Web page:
My 'Not So Great' Experiences with Talk Therapy
The first time I can recall seeing a therapist was when I was a pre-schooler. The session was actually for my mother. I sat in the waiting room the majority of the time playing with toys. Finally, I was asked to come in for the last 5 minutes or so of the session. The therapist basically told me that I needed to listen to my mother, be a good girl and behave. I don't recall the therapist asking me what I thought or felt. I remember feeling that it was a very one-sided communication. I actually had a lot to express, even if I couldn't talk very well yet. I felt under-minded. The therapist had no idea what I was going through at home and didn't care to ask. The truth of the matter was that my home life was a bit rough. My father had recently moved out of the apartment and I had experienced what I would consider to be physical, mental and emotional abuse. I didn't understand why I needed to behave better. If anything, I needed others to behave better towards me. My mother wrote out a check and passed it to the therapist. That was when I had my “Ah ha” moment. Whoever gives the therapist money is the one who is in the right. I was already starting to understand the hypocrisy of this world at a very young age. I accompanied my mother to yet another therapy session when I was in my younger elementary school years. However, once again I found myself sitting outside in the lobby waiting for my mother to get done talking to the therapist. I finally met with the therapist for the last 5 minutes or so of the session. I don't really recall the conversation I had with the therapist. Perhaps it was not meaningful enough to remember. But my mother seemed a bit worried. She told me that she had said some things in the session that perhaps she shouldn't have said, for instance- her desire to throw me in the oven sometimes. We had a difficult relationship to say the very least. Before long there was a knock on our front door. It was child services. My mother nervously took me aside and told me that I needed to lie about our home life otherwise child services would take me away and place me in a foster home. Years later I realized that I probably would've just ended up living with my dad. But at the time I was scared and I did as I was told. I explained to the lady interviewing me that my mom was a good mom and sometimes hit me when I was bad, but nothing aggressive or crazy. I had no scars on my body, so everything worked out and I was able to stay living with my mother. Once again I learned that therapists were not to be trusted. If you tell them too much they may just send someone to your home to take you away! Years later my father convinced me to start seeing his therapist, whom he had decided to stop seeing for one reason or another. It was a real conflict of interest to say the least. But I started visiting Bernie once a week. Everything was going well I suppose, until one day Bernie told me that I was living in a dream world. All of my ambitions in life were a big fantasy and I needed to wake up and get back to reality. I forgot exactly what I had told him... Perhaps that I wanted to be a celebrity entertainer or something to that degree. I cannot recall exactly where my mind was at during that time of my life. I know for sure that I was unbalanced though, dealing with both physical and mental health issues... some depression, hypomania... or both?. However I was also a very head-strong, independent-minded free spirit. I was definitely not going to sit around and allow someone to tell me that my thoughts were irrational. Needless to say, I completely disagreed with Bernie's so-called professional opinion about me. He was living in his white collar therapy world, and I was living in my creative pisces world where anything and everything is possible. He was close-minded and I was open-minded. That was my perspective. He was trying to impose his own belief system of restrictions and limitations on my dreams and ambitions in life... and that was a big no no! Therefore I decided that continuing to see him was not going to be in my best interest. Thus my sessions with Bernie came to an end. Years later I decided to see a female therapist in Los Angeles who was actually a very nice, kind and soft spoken woman. She was an artistic type and utilized art therapy to help some of her patients. As nice as she was though, I didn't feel like the sessions were really making a positive difference in my life. I found myself rambling on and on about the same things week after week. I felt like I was just reiterating the same problems over and over again, however they were not getting resolved at all. And I was talking so fast in these sessions that I was nearly exhausting myself with my negative ramblings. And I felt like I was exhausting my therapist too. She appeared very tired when I talked to her. I almost felt like she wanted to yawn while I was talking. Perhaps I was draining her energy a bit. It just didn't feel very good to me. Finally, one day, my therapist tells me that she has cancer. It was kind of devastating. She showed me her bald head from the chemo and although she kind of looked cool bald, I didn't feel like I wanted to continue seeing her. I was already dealing with depression and anxiety. Now the fact that my therapist had cancer was making me feel worse. This was not helping me at all. Believe it or not, my mother who met this therapist and really liked her, told me that I needed to stay on as her client and be there for her in her time of need. That was the craziest thing ever! I told my mother, “I am her client. She is my therapist. I am not supposed to be paying her so I can be there for her during her chemo!” Anyway, I felt horrible when I told my therapist that I just couldn't see her anymore. The cancer thing was just too much! The good news is, my ex-therapist ended up making it through the chemo. I ran into her in my neighborhood a few years later and found out that she was very much alive and doing well. But I never went to see another therapist after her. I decided to take matters into my own hands. I started creating healing protocols for myself. I realized that talk therapy was never really that beneficial for me. I was simply stating bad feelings and problems over and over again week after week and nothing was changing. When I started meditating, practicing the law of attraction, auto suggestion, reiki, making dietary adjustments, taking supplements, acupuncture and herbs...that's when my thoughts and reality really began to change for the better. I realized that I needed to have an inner dialogue with myself, not a dialogue with other people. Anyway, I've always been so talkative that it's not difficult for me to open up to people... even complete strangers. I do it all the time. Sometimes I over talk and tell people too much. But perhaps for those who are more reserved and have difficulty expressing their feelings, talk therapy could be of great benefit. And no doubt, talk therapy has helped countless people change their lives for the better. But if you are someone like myself who has not had the greatest experiences with talk therapy, then I urge you to continue your search... Seek out alternative healing methods... There are various ways to heal yourself. What works for one may not work for another. We are all unique beings. But I do believe that if you really want things to change for the better, and your persistent about creating this change, you will eventually create what it is that you envision for yourself. Remember...What you seek you shall find. Everything starts with the mind. And most of the time the answers we seek are actually not so far from us at all... You just have to take some time to search... within yourself. Peace and Blessings!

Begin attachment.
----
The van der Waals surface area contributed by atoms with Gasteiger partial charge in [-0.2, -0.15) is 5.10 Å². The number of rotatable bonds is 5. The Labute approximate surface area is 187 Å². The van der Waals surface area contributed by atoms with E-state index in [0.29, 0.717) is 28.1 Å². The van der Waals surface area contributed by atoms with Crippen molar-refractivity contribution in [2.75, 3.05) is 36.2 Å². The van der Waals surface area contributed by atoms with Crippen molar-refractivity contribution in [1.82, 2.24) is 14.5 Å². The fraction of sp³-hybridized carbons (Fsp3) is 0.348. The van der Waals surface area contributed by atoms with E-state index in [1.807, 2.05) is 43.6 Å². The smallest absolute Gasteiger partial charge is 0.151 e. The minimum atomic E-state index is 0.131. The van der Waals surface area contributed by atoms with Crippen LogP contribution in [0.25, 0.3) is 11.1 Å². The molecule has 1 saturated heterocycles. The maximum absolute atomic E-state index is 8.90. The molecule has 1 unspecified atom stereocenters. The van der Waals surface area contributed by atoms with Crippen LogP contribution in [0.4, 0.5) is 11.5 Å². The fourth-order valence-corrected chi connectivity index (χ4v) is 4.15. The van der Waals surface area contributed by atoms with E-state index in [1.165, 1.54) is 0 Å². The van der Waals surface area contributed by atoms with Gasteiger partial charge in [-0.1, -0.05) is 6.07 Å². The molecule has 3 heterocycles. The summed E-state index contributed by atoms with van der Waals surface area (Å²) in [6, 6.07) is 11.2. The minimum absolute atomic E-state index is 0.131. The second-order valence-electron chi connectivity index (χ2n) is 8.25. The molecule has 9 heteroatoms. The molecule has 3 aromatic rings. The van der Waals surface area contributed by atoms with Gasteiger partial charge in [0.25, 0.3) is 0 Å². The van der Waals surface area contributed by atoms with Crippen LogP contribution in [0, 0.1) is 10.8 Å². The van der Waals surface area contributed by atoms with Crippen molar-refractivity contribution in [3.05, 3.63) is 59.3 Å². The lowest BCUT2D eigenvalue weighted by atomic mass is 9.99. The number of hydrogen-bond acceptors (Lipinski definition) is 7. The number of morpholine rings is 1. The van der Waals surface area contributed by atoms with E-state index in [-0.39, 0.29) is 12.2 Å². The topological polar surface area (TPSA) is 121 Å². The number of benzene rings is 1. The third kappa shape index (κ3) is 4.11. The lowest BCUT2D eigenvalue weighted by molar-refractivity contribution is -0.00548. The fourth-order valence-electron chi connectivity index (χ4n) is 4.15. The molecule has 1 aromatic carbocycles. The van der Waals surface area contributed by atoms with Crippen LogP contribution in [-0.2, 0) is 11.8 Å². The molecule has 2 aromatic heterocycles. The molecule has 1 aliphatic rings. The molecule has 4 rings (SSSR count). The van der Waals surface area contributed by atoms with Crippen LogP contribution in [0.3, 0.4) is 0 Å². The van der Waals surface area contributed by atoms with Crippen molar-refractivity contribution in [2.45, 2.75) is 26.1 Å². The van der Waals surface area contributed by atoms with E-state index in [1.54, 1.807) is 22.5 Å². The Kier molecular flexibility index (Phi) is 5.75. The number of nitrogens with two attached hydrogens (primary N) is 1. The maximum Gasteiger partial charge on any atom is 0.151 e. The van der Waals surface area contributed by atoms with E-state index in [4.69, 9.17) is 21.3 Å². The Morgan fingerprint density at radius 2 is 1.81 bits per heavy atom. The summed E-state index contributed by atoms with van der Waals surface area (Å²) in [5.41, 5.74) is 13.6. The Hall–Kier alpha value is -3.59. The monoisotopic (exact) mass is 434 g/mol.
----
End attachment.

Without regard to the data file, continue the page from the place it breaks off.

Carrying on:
Jennie Haiman is a Reiki Master Energy Healer, Co-Founder of Self Saviorz Society California Non-Profit 501(c)(3), Poet, Author and Entertainer with goals to help raise the vibration and consciousness of humanity!